Currently, there is no research comparing the effectiveness of provider-based versus population-based recall. Such research is needed in order to determine the most effective and cost-effective methods for getting children up-to-date with immunizations at the population level. Researchers at COR were recently funded by the NIH to directly compare practice-based versus centralized public health based methods of recalling children at the level of the county.


Story Source:

The above story is based on materials provided by University of Colorado Denver. Note: Materials may be edited for content and length.


Cite This Page:

University of Colorado Denver. "Reminders for immunizations challenging for pediatric practices." ScienceDaily. ScienceDaily, 25 January 2011. <www.sciencedaily.com/releases/2011/01/110125152520.htm>.
University of Colorado Denver. (2011, January 25). Reminders for immunizations challenging for pediatric practices. ScienceDaily. Retrieved September 16, 2014 from www.sciencedaily.com/releases/2011/01/110125152520.htm
University of Colorado Denver. "Reminders for immunizations challenging for pediatric practices." ScienceDaily. www.sciencedaily.com/releases/2011/01/110125152520.htm (accessed September 16, 2014).

Share This



More Health & Medicine News

Tuesday, September 16, 2014

Featured Research

from universities, journals, and other organizations


Featured Videos

from AP, Reuters, AFP, and other news services

President To Send 3,000 Military Personnel To Fight Ebola

President To Send 3,000 Military Personnel To Fight Ebola

Newsy (Sep. 16, 2014) President Obama is expected to send 3,000 troops to West Africa as part of the effort to contain Ebola's spread. Video provided by Newsy
Powered by NewsLook.com
Man Floats for 31 Hours in Gulf Waters

Man Floats for 31 Hours in Gulf Waters

AP (Sep. 16, 2014) A Texas man is lucky to be alive after he and three others floated for more than a day in the Gulf of Mexico when their boat sank during a fishing trip. (Sept. 16) Video provided by AP
Powered by NewsLook.com
Ivorians Abandon Monkey Pets in Fear Over Ebola Virus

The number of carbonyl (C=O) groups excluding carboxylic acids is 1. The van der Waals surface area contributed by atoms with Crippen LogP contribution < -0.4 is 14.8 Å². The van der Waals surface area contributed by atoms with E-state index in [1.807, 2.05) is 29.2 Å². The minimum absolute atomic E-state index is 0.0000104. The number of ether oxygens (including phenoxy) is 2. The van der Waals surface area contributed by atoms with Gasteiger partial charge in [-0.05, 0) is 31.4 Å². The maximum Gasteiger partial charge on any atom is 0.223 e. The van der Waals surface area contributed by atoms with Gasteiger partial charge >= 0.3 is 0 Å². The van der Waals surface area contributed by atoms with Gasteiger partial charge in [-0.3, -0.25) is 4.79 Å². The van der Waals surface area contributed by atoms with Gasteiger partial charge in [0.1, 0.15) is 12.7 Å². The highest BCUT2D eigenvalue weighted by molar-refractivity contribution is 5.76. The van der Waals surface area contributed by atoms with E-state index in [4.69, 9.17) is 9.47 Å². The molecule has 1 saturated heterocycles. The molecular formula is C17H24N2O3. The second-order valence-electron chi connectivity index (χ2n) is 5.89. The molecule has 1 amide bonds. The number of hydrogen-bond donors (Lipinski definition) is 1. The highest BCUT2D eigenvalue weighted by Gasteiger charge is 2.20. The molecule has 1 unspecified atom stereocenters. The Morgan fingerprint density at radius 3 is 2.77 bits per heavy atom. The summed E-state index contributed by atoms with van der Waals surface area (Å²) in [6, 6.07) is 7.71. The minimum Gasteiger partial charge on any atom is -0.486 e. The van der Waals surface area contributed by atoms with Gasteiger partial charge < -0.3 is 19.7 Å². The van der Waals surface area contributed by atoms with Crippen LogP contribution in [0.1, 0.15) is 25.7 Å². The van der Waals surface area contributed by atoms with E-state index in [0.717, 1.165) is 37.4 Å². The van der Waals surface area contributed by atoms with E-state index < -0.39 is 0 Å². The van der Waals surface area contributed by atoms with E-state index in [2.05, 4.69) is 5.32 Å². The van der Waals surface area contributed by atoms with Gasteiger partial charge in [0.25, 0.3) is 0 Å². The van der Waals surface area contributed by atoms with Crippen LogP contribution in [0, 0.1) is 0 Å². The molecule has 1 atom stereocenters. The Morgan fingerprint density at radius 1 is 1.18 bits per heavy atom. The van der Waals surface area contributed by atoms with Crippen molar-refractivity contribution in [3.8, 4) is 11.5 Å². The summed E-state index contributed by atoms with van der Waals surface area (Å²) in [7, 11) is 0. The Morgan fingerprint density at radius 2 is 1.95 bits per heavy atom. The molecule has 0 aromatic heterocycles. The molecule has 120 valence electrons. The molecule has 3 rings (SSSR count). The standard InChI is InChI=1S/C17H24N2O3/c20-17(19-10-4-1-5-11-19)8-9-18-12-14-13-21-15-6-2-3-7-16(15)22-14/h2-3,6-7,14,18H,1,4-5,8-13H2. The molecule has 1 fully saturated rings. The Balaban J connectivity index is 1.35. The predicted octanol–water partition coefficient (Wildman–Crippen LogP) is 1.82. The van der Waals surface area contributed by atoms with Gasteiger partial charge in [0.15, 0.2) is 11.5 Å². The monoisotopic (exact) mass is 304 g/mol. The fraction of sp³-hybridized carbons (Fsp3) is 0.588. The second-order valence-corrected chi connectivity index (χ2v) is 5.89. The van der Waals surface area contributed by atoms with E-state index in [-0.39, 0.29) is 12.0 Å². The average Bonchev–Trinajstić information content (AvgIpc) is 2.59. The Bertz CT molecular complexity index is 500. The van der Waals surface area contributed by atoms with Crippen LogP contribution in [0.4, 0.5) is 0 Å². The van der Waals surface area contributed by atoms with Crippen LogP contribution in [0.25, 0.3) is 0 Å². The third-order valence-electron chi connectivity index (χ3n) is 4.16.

Ivorians Abandon Monkey Pets in Fear Over Ebola Virus

AFP (Sep. 16, 2014) Since the arrival of Ebola in Ivory Coast, Ivorians have been abandoning their pets, particularly monkeys, in the fear that they may transmit the virus. Duration: 00:47 Video provided by AFP
Powered by NewsLook.com
Study Links Male-Pattern Baldness To Prostate Cancer

Study Links Male-Pattern Baldness To Prostate Cancer

Newsy (Sep. 16, 2014) New findings suggest men with a certain type of baldness at age 45 are 39 percent more likely to develop aggressive prostate cancer. Video provided by Newsy
Powered by NewsLook.com

Search ScienceDaily

Number of stories in archives: 140,361

Find with keyword(s):
Enter a keyword or phrase to search ScienceDaily for related topics and research stories.

Save/Print:
Share:

Breaking News:
from the past week

In Other News

... from NewsDaily.com

Science News

Health News

    Environment News

      Technology News



      Save/Print:
      Share:

      Free Subscriptions


      Get the latest science news with ScienceDaily's free email newsletters, updated daily and weekly. Or view hourly updated newsfeeds in your RSS reader:

      Get Social & Mobile


      Keep up to date with the latest news from ScienceDaily via social networks and mobile apps:

      Have Feedback?


      Tell us what you think of ScienceDaily -- we welcome both positive and negative comments. Have any problems using the site? Questions?
      Mobile: iPhone Android Web
      Follow: Facebook Twitter Google+
      Subscribe: RSS Feeds Email Newsletters
      Latest Headlines Health & Medicine Mind & Brain Space & Time Matter & Energy Computers & Math Plants & Animals Earth & Climate Fossils & Ruins